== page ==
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Reach Out and Read Virginia

Pediatricians Prescribing Reading – To Patients And Parents

1303_ReachingOut_2“I got all As and Bs!” Seven-year old Davon is bursting with the news as he rushes into East End Pediatrics in Henrico County, waving his latest report card.He turns to his 4-year-old brother and offers to help him choose a new book to take home at the end of his well-child visit. Addie Briggs, MD, a Richmond pediatrician, notes the pride on the face of Davon’s mother. The doctor is well aware of the enthusiasm this young mom has shown in preparing both her sons to succeed in school, despite difficult family circumstances. After, all, it’s just what the doctor ordered.

The fact is, many children developmentally and culturally appropriate books provided by the program, as a tool to assess the development of their young patients.

Perhaps more importantly, pediatricians use the books to provide guidelines for every parent about reading aloud at each developmental stage. In addition, gently used books in bookcases in the waiting room are available to help families stock their own home libraries. This opens an important dialogue that links the pediatrician, as a trusted messenger, with the parents who growing up in low-income households have no children’s books available to them in their homes. Reach Out and Read Virginia is helping to change that – book by book and child by child. From the time a child is six months old until the age of five, hundreds of medical practitioners in Richmond and throughout Virginia counsel young patients and their parents about the importance of reading aloud. During every well-child visit, participating medical practitioners use training received from ROR, and the are responsible for reading aloud to their children, and finally, to the educational success of their children. Children served by the program have been shown to score significantly higher on vocabulary tests and, as Dr. Briggs explains, the children are excited about reading and learning.Furthermore, this dialogue created by the ongoing prescription for reading during well-child visits continues even as the children graduate out of the ROR program and begin elementary school.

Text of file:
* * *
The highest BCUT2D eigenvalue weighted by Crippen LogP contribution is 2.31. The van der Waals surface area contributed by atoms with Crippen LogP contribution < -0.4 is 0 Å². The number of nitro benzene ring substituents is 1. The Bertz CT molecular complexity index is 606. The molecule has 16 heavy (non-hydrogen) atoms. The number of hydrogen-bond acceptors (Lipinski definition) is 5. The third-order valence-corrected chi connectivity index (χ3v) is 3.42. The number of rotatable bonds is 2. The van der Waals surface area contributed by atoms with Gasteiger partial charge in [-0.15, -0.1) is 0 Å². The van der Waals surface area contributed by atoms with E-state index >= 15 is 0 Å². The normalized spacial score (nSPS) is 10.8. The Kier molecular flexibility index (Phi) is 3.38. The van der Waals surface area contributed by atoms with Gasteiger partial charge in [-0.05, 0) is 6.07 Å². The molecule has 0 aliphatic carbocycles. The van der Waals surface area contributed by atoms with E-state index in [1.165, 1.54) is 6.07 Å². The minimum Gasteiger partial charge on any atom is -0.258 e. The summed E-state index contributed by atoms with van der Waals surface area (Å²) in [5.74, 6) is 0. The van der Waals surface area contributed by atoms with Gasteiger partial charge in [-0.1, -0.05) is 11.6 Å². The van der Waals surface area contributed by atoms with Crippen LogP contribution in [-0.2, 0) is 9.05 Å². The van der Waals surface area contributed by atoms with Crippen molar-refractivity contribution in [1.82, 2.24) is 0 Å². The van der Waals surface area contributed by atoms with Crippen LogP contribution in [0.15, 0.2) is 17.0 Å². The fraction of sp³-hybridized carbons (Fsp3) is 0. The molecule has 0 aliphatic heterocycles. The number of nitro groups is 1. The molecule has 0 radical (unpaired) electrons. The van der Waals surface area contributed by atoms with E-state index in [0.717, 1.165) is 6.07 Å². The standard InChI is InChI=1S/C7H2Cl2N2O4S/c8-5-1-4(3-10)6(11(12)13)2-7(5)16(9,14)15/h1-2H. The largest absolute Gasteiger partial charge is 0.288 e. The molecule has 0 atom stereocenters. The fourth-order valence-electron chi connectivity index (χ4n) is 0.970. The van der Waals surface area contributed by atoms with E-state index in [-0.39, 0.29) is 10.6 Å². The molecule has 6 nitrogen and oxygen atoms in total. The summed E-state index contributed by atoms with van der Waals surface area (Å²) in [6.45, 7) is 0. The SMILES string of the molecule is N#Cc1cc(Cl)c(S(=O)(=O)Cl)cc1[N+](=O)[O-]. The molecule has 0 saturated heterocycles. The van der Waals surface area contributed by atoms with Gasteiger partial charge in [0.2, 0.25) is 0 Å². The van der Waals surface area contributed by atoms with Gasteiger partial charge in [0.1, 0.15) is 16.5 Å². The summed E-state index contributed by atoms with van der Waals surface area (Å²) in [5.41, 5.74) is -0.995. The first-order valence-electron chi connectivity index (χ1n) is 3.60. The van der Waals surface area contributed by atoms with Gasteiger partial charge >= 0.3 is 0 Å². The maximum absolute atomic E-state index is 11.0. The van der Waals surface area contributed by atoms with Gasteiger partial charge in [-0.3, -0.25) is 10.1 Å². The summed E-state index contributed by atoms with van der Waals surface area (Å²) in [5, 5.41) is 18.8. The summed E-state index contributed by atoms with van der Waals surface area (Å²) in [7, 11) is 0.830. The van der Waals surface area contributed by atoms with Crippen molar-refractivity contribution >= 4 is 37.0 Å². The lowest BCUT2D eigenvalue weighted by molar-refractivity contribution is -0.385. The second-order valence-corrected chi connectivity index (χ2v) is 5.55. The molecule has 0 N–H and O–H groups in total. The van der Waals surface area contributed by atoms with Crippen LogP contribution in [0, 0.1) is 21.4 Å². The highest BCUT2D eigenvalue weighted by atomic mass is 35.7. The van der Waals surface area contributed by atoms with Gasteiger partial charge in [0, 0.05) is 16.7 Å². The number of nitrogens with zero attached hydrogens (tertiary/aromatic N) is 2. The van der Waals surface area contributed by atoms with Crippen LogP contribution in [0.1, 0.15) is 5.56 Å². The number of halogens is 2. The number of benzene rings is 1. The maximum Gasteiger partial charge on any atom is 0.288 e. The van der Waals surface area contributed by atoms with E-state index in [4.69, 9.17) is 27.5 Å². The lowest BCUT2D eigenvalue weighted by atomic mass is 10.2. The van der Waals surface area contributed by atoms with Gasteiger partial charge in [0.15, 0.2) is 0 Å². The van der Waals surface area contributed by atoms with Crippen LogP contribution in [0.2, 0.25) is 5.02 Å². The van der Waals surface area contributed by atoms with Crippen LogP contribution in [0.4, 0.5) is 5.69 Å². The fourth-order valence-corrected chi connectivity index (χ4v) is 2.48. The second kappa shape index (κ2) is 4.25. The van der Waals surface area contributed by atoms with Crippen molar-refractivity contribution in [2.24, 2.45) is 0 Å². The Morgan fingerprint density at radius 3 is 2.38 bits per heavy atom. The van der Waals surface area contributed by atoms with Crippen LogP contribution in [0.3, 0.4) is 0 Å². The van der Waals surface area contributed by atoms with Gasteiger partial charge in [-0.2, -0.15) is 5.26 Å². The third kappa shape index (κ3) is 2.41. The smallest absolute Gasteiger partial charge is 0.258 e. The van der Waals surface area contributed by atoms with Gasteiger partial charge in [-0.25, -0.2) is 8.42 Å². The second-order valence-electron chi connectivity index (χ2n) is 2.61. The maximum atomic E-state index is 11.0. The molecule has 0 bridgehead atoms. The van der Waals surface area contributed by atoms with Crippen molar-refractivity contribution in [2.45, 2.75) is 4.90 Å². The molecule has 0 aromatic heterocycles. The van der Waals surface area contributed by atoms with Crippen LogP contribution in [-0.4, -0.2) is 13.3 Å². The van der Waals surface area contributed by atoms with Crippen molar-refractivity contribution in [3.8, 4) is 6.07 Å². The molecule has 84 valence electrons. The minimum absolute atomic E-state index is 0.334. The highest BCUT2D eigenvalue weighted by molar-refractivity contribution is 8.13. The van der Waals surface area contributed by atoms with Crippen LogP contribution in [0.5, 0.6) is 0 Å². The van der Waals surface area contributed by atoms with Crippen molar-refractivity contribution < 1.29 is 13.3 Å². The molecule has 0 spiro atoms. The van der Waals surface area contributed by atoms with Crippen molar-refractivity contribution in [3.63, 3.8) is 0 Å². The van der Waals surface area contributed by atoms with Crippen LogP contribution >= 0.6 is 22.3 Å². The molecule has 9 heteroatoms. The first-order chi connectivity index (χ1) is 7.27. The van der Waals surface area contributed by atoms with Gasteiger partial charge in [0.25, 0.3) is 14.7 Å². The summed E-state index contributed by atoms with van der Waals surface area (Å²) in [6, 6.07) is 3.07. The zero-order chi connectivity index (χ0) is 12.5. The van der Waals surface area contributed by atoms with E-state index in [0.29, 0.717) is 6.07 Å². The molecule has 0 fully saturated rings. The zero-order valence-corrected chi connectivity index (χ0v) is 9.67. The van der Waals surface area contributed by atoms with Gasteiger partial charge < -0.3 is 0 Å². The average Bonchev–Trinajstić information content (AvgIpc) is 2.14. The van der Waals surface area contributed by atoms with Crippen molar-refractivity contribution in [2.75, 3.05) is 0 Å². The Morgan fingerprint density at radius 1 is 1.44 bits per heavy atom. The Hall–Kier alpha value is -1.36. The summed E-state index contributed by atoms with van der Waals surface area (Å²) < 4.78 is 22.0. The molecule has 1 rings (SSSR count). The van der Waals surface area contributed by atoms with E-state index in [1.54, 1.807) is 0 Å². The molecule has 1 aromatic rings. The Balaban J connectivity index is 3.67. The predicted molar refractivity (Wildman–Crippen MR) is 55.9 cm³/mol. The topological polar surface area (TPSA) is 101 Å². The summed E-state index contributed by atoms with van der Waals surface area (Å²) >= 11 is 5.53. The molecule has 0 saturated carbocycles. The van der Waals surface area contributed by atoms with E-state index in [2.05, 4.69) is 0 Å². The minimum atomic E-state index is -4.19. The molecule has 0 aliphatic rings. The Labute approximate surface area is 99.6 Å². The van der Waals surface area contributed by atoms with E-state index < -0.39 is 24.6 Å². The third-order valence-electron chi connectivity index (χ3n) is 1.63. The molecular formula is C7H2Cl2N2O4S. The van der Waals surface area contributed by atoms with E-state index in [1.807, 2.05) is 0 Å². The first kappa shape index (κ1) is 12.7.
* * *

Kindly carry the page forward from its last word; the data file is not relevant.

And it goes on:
Reach Out and Read Virginia programs now serve over 16,550 children in 13 clinics in the Richmond area and over 124,000 kids statewide. Nationally, ROR gives out six million books to four million children annually. The program engages members of the community from schools and church groups who collect gently-used books for the pediatric waiting rooms. Girl Scouts and other volunteer groups have created literacy-rich, cheerful waiting rooms in area practices and clinics. Lastly, when possible, university students and other volunteers read aloud in the waiting rooms.

Reinforcing the effectiveness of the ROR program in preparing children for success in school, Carolyn Boone, MD, who has administered the program from her Belvidere medical practice for many years, says, “Children, who began the Reach Out and Read program in my office as babies, begin school excited by books and learning. They are excited about doing well in school. I see it every day when they proudly show me their [successful] SOL results. I can see that the parents are proud too.”

To donate new or gently used books, please call 804-521-0425 to make arrangements for convenient drop-off. Visit for more information.

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